When you first start a new owner operator job, shopping around for truck insurance may seem a bit confusing. You don’t have to become an insurance expert, but you do need to learn the basic requirements and terminology of commercial truck insurance so you can get the best quote. Keep in mind each state has its own regulations regarding commercial insurance so it is a good idea to visit your state’s motor vehicle website to find out what their insurance requirements are. Also very important, you need to make sure that as an owner operator truck driver you are compliant with the US Department of Transportation insurance requirements.
A common owner operator truck driver rookie mistake is to go with the first quote you get from an insurance agent. Take the time to get multiple quotes and do not over insure your truck. Insurance companies can provide coverage beyond the market value of your rig, but that does not necessarily mean they will pay you that amount in case of total loss collision. The first step is to find out what your truck’s market value is by calling two or three used truck dealers.
Once you have your truck’s market value, then find out what the price per thousands is to insure it. Many times the amount of what you paid for your truck is higher than the market value due to interests and other factors. Sometimes motor carriers like Status Transportation can provide primary liability and bobtail insurance when hiring owner operators, which can be convenient and many times cheaper because of the number of trucks insured through the company.
So before you go out there and start making calls let’s go over some terms about trucking insurance and not everyone understands.
This is by far the issue that causes the most confusion with owner operator truck drivers. Primary liability is with the DOT requires of anyone that has federal authority to haul goods. It’s 24/7 coverage for any vehicles listed on the policy. Owner operator truck drivers need to have non-trucking liability or bobtail insurance for when they are not under dispatch. In a nutshell non-trucking liability is for the personal use of a commercial vehicle. Liability is defined as insurance that pays other parties for injuries or damage to property that you caused.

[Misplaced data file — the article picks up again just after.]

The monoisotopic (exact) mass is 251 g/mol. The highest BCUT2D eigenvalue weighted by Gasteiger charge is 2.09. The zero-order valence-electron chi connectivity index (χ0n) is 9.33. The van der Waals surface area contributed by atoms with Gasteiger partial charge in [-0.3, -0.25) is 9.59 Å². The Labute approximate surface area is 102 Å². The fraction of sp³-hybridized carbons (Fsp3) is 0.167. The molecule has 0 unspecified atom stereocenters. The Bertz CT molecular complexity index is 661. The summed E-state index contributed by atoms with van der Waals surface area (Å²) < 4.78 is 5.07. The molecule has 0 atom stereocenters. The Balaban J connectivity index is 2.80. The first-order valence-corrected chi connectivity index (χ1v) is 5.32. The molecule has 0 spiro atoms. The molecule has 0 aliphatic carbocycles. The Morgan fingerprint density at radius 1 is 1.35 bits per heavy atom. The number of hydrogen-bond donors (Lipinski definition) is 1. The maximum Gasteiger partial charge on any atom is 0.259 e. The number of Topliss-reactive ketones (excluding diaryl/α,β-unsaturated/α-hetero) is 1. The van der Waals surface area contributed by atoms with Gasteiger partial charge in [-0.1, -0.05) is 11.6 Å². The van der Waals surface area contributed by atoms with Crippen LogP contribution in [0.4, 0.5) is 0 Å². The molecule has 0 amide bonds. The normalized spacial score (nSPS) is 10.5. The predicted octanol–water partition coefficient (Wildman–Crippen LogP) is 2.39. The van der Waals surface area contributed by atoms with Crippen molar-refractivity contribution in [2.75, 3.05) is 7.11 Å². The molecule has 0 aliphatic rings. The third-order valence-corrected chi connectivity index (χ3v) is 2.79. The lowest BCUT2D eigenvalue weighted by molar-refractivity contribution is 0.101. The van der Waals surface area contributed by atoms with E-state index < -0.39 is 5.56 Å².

In order to bridge the coverage gap, many independent truckers purchase bobtail or something known as non-trucking liability insurance. Bobtail insurance covers you and your semi truck when you’re not hauling a trailer or other load.
It’s 24-7 comprehensive and collision coverage for equipment owned by you. Just like on your personal automobile, it pays for repairs to your equipment due to cover loss such as accidents, fires, or even theft minus your deductible.
Your lender requires this insurance so the loan balance may be paid off in the event of a total loss.
A motor carrier that hauls goods that don’t belong to them must carry cargo insurance or the shippers won’t let them have their goods. The full name of the coverage is actually motor truck cargo, it naturally pays the shipper minus the deductible for damage to the shipper’s goods when it is in your care custody and control. Contingent cargo insurance is coverage for a load that you may broker to another motor carrier and should their insurance fail to pay for a covered loss. Not every trucking company does brokerage but for the ones who do broker loads, they should carry this coverage which comes at a very modest price.
If you would like to learn more about our owner operator pay programs and bonus services at Status Transportation please call us at (407) 574-7990 and one of our recruiters will gladly answer all your questions.